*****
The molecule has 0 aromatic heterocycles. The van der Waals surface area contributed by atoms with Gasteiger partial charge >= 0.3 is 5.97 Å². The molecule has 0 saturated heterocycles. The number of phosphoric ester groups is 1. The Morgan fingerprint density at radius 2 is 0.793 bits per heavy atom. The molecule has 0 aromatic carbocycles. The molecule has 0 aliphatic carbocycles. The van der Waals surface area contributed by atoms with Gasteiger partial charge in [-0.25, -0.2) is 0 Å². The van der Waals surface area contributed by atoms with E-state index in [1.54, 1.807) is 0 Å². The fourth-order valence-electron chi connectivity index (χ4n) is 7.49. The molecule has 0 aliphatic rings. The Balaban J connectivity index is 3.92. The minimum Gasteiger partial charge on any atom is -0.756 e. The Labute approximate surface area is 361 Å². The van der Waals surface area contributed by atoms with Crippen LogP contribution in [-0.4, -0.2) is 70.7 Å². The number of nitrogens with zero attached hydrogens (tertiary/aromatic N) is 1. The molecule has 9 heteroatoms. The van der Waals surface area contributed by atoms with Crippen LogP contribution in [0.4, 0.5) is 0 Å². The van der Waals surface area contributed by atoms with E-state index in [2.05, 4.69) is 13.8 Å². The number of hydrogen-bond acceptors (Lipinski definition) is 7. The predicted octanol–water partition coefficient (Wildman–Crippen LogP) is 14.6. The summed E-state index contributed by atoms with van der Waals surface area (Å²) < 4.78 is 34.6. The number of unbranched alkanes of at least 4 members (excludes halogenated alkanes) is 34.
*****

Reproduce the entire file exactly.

The molecule has 0 aromatic heterocycles. The van der Waals surface area contributed by atoms with Gasteiger partial charge >= 0.3 is 5.97 Å². The molecule has 0 saturated heterocycles. The number of phosphoric ester groups is 1. The Morgan fingerprint density at radius 2 is 0.793 bits per heavy atom. The molecule has 0 aromatic carbocycles. The molecule has 0 aliphatic carbocycles. The van der Waals surface area contributed by atoms with Gasteiger partial charge in [-0.25, -0.2) is 0 Å². The van der Waals surface area contributed by atoms with E-state index in [1.54, 1.807) is 0 Å². The fourth-order valence-electron chi connectivity index (χ4n) is 7.49. The molecule has 0 aliphatic rings. The Balaban J connectivity index is 3.92. The minimum Gasteiger partial charge on any atom is -0.756 e. The Labute approximate surface area is 361 Å². The van der Waals surface area contributed by atoms with Crippen LogP contribution in [-0.4, -0.2) is 70.7 Å². The number of nitrogens with zero attached hydrogens (tertiary/aromatic N) is 1. The molecule has 9 heteroatoms. The van der Waals surface area contributed by atoms with Crippen LogP contribution in [0.4, 0.5) is 0 Å². The van der Waals surface area contributed by atoms with E-state index in [2.05, 4.69) is 13.8 Å². The number of hydrogen-bond acceptors (Lipinski definition) is 7. The predicted octanol–water partition coefficient (Wildman–Crippen LogP) is 14.6. The summed E-state index contributed by atoms with van der Waals surface area (Å²) < 4.78 is 34.6. The number of unbranched alkanes of at least 4 members (excludes halogenated alkanes) is 34.